j fected. Scattering cases only arc re
I ported in Michigan. The disease has a
firmer foothold in Kentucky, where a
good many correspondents report it as
existing, but in no cases do the losses
1 seem to be great. In Missouri a similar
! condition exists, with the addition of a
I few counties where the mortality
! is heavy. A few counties in Kansas re
port the di-ca-e. Most localities in
Nebraska are free. In Iowa many
counties are affected, and in some the
' lo-s is heavy. Little seems to exist in
1 Vi--ou-ii!. Minnesota and the Da
kolas are generally free.
V m.i ':' 01:; si . - Mr. Fernoiv say.
foiest-. erve three purple-. "the pur
pose of beauty. Jhe purpose of regnlat-
ing vater flow and soil conditions and
the pr.rpo-e of supply:!-g material."
To tl.is it may be added, says the
1 monthly review of the Iowa weather
and cr p simmi-c. f-n ts break the
f...ve ( f he.iv;. "mis. thereby prevent
ing too !-a;,id : p.-aii :; and mitigat
ing the mwcSIv f .-i- mis. Iowa
would be v.,st!y ii-'ier and more pro-hie-iv
if f-iily me Jift'i of it-, area
were cover I !;. deis-e forest belts.
Weeouhl produce greater crops on the
, f'iiu K fths t;:.u we do now upon the
whole aere:.,;e. and the re. naming fifth
devoted to forestry would ;iebl ade
t.uate rclurns in form of f-;el and tim-
T11;: I ;:!. :i .v Movi:w;.XT.--Theirri
gation moviir.esit is accumulating a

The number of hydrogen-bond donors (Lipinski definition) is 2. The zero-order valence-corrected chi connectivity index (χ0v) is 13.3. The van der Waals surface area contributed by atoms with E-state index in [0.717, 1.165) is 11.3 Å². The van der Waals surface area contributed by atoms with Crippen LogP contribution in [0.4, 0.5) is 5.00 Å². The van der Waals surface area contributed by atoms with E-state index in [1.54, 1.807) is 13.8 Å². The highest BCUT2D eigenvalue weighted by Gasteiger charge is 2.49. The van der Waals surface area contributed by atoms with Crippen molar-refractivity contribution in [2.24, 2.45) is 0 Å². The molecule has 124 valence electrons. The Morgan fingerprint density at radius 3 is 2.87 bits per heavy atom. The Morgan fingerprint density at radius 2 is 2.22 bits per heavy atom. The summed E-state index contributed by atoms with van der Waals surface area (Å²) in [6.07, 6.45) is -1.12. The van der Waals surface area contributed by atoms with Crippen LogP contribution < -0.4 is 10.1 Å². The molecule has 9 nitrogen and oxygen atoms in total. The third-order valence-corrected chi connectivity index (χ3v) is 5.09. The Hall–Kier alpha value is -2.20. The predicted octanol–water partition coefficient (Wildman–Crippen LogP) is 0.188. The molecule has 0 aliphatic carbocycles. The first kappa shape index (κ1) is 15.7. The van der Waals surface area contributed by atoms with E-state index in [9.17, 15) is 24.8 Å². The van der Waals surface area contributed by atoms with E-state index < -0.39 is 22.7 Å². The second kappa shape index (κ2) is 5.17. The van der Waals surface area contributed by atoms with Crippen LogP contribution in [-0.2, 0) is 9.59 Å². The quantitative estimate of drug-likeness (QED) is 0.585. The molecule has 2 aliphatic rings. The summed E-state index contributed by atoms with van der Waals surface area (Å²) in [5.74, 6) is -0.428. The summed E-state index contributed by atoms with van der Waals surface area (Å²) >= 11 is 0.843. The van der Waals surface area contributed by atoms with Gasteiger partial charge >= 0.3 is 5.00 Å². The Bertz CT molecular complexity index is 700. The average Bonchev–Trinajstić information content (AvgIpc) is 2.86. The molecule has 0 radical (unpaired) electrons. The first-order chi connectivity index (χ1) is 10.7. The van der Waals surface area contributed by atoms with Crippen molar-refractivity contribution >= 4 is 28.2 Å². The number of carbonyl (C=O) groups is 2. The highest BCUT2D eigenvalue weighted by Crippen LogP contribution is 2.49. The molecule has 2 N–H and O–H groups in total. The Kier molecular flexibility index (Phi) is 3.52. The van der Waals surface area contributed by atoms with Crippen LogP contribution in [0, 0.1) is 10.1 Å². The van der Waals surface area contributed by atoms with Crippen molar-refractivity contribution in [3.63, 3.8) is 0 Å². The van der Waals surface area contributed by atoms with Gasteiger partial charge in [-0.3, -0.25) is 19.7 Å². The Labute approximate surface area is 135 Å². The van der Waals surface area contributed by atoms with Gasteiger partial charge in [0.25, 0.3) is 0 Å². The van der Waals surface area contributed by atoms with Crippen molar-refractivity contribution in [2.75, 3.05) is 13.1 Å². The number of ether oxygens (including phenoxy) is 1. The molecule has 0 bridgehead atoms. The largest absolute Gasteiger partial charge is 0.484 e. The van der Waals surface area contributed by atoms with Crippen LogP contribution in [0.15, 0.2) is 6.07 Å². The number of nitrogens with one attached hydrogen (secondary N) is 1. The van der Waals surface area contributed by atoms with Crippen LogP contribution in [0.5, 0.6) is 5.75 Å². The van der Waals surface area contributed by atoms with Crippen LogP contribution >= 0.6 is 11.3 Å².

tremendous itnj etus. whieh is visible
not ab;no in ll-c est. but through
out the country. The work of organ
ization :tnd:;git:itirm. through national,
inUr-' 'ate. : ia'e .-ml county associa
Ih'us. wi'I g forv.atd with renewed
en. T'y fn.m now : r.til the next great
international cf-ngre-.. assembles at
Albuquerque. New Mexico, in the au
tr.i.in of Is'.i.".. Tlist this movement is
the hope of prosperity for millions and
that it will safeguard o::r institutions
I with a new bulwark of liberty, in the
form of small landed proprietors, is the
conCd-nt expectation f western men.
; Their appeal is to patriotism and the
1 best spirit of humanity. They seek to
j build to the credit of their country, to
I the good of their race, to the glory of
Brnxix On.. Do not attemptto ex
l tinguish the flames of blazing oil with
I water: it will only make them worse.
Pour flour quickly over them, or throw
over a heavy rug or anything' handy
j that viil exclude the air.
Cohunlms - State - Bank I
ftp fittest n flu Iftciit!
lata Lias 01 Real Estati
Mto nan sbari cm
CUmm. JUw Tark amA afl
mil S ITIAIIII : TI0IET3.
BUYS GOOD NOTES
Ali Stlf tto CMtaaan vkaa ay Naai !
OFFICERS AND DIRECTORS:
IiEander Gerrard, Pres't,
B. H. Henry, Vice Prest,
M. Brugger, Cashier.
Jonx Stauffer. G. W. Hulst.
Authorized Capital of - $500,000
Paid in Capital, - 90,000
O.H. SHELDON. I'res't.
H. P. H. OEHLRICH. Vice Pre.
CLARK GRAY, Cashier.
DANIEL SCIIKAM. As't Cash
H. M. WmsLOw. II. P. H. OEni.niCH.
C. II. Sheldon,
W. A. McAllister.
Jonas w elch.
8. C. Ghat,
J. Henry Wordem an.
Geo. W. Galley.
A V II Orilt.THl-n
J. V. Hkcker Estate,
Bank of deposit; Interest allowed on time
deposits: buy and sell exchange on United
States and Europe, and buy and sell avail
able securities. We shall bo pleased to re
ceivo your business. U'o solicit your pat
First National Bank
ANDERSON, J. H. GALLEY,
President. Vice Pres't
O. T. ROEN. Cashier.
JACOB 1XI5, Jwtr H1NM BAQAT2;
jam m aTmiiPUt.
Statement f the CeaflltloR at the Close
f BislaeM Jily 13, 1893.
Loans and Discounts 1 241,467 6?
Real Estate Furnltura and Fix-
U. S. Bonds ,5.2 0i
Due from other banks I37.878 31
Cash on Hand 21.867 56 5..43 83
Capital Stock paid la.
surplus r una
. 2i5.119 37
Collins : and : Metallic : Cases !
&" Repairing of all kinds of Uphol
Ut COLUMBTJB. NEBRASKA.
!g FBKPAJirD TO TTTRNISH ANYTUI.NG
REQUIRED or A
nkrj 'j j-"